In real emergency  the sights on your gun are useless and one that says he tries to stop the threat by hurting  rather than killing someone is full of BS

Shooting to stop encompasses all sort of  shooting .

Maybe you are an expert but I doubt it

You are not comprehending what I am saying. That’s probably my fault.

Again, we as the Good Guys - whether it be cops or armed citizen - we all shoot to stop. 

The proven, and therefore preferred, method to stop a violent attacker intent on killing or seriously injuring you or someone in your care is to put rounds in the high chest until the you observe a change in behavior from your target and the violent actions of the perp cease.  

YES, hits to this area of the body will likely result in death. But the human body is an amazing and resilient bit of flesh and Doctors today can perform miracles treating this kind of trauma. 

Because hits to the chest are so effective at quickly stopping violent actions, anyone trained to carry a gun for defensive purposes trains to hit the “A” zone, upper thoracic, the “pump”, etc... This is accepted and is what we all practice on the square range.

In the real world, sometimes our rounds don’t go where we want. We may be intending to hit high chest but instead our rounds hit ankle, leg, pelvis, stomach, shoulder, arm, hand, etc...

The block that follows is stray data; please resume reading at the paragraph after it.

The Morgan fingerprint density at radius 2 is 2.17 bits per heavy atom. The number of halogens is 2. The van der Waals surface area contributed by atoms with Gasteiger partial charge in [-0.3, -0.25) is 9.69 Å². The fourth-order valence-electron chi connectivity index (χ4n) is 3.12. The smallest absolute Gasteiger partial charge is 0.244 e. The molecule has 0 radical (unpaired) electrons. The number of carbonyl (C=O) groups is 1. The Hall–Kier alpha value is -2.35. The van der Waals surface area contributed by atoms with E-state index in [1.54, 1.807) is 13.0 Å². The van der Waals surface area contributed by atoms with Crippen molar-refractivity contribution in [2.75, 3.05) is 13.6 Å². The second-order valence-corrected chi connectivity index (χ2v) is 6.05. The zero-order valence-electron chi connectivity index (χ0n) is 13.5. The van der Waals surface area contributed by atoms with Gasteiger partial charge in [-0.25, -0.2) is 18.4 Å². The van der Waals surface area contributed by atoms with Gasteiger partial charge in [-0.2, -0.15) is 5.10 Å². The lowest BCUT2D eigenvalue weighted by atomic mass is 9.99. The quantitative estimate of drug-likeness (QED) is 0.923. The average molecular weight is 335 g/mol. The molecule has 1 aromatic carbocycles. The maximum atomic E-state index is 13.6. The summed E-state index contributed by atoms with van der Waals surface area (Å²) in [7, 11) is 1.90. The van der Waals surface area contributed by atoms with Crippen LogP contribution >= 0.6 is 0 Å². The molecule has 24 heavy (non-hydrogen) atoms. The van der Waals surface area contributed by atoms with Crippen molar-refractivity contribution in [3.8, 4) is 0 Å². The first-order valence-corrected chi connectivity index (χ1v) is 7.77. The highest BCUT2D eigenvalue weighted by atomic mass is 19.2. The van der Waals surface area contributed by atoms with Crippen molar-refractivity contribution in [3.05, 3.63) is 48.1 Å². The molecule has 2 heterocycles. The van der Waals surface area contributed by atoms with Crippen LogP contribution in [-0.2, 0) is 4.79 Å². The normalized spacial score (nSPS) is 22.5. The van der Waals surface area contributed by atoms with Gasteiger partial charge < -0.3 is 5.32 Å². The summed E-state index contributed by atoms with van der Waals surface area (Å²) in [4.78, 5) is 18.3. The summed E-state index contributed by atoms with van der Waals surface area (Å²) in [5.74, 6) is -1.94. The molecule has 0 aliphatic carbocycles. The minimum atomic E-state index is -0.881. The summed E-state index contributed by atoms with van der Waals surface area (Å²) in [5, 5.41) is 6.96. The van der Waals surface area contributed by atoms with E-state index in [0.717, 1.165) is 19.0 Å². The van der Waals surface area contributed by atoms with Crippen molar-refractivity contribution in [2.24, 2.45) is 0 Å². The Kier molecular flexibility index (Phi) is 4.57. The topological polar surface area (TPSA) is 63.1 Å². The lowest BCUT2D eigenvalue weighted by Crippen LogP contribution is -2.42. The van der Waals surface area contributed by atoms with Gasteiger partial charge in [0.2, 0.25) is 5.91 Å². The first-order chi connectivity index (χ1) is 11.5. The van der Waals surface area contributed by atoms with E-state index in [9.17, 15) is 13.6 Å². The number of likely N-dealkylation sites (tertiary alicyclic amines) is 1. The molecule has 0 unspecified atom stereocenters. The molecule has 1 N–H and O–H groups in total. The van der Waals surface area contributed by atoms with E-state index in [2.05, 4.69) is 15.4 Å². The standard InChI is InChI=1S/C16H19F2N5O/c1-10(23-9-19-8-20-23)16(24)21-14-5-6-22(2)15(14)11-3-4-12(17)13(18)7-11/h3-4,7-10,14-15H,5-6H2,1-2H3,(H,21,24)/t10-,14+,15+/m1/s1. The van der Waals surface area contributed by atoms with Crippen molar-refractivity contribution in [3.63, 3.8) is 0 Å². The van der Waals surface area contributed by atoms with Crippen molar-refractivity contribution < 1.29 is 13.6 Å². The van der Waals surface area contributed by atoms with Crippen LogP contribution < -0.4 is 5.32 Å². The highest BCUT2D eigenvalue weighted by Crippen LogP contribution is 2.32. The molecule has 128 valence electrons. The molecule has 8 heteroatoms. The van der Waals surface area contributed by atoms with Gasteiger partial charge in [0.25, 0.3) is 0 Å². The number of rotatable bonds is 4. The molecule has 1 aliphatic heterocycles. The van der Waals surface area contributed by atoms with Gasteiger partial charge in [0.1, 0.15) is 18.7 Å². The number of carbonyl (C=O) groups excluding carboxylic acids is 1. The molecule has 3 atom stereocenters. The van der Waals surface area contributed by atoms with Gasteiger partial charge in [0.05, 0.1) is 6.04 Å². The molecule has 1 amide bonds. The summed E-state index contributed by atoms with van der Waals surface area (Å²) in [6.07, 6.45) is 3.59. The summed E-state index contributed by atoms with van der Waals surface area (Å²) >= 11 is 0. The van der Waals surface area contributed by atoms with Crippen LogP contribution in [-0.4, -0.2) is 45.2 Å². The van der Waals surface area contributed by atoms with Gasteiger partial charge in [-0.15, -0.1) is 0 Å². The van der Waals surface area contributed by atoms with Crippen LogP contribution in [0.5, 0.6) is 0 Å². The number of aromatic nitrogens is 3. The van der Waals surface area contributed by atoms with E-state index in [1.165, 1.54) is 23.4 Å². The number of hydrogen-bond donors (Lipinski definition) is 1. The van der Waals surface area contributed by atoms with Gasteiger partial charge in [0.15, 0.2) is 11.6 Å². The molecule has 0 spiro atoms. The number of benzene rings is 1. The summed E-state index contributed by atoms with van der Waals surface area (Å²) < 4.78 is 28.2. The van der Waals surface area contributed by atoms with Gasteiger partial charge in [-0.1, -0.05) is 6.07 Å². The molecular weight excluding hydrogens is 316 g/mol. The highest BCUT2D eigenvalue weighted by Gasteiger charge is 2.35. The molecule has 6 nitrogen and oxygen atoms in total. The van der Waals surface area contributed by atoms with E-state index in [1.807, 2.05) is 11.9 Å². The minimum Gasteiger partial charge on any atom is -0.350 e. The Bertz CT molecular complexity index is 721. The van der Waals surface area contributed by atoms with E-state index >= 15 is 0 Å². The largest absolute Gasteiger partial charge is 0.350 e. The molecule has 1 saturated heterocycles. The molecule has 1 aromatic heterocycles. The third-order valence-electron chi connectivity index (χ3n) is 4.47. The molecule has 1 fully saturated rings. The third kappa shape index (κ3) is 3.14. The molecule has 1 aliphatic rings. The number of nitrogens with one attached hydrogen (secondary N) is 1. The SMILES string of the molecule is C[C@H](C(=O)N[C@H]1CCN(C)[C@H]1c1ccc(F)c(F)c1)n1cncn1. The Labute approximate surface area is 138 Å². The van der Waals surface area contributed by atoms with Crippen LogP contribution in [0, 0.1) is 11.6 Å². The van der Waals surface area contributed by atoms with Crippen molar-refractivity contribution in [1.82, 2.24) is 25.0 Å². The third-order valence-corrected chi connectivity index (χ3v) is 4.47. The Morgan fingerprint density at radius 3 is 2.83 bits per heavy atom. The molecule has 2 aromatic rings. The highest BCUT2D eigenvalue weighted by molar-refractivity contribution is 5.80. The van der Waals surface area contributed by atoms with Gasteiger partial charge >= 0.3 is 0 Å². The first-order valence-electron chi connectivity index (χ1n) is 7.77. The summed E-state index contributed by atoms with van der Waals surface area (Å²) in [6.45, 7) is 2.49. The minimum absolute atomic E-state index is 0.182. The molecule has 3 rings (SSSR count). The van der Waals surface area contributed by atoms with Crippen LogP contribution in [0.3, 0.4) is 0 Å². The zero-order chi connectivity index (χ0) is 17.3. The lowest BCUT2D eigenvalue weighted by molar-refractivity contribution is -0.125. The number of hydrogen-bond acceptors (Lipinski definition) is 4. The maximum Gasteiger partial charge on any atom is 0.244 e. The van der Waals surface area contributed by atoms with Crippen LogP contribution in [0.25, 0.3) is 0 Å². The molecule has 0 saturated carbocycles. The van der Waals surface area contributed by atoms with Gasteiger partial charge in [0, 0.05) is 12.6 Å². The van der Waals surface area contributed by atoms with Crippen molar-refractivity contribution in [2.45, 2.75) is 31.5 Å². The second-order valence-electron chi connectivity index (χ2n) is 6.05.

These “misses” (I contend that any shot this doesn’t go where we want is a miss even if it still strikes the intended target) are a byproduct of dealing with a real world deadly force situation while having only square range training to prepare your actions.

That being said, they may be misses, however, they may still work. If this peripheral shot to an unintended part of the body still stops the actions of the bad guy, then this is where the fight stops and your individual trained post engagement sequence begins.

We don’t continue to shoot because “we shoot to kill” and he’s still alive. That’s murder and it’s what we are striving to prevent. Once the violent actions cease, your legal, moral, and ethical authority to use deadly force against this perp ceases.

So, as I said above your intended and trained point of aim should be high chest area.  But life sucks and Lady Luck is a harsh mistress. Sometimes that part of the body is not available due to the presence of cover or concealment, maybe the perp is wearing armor, or there may be innocents in the line of sight between you and your target.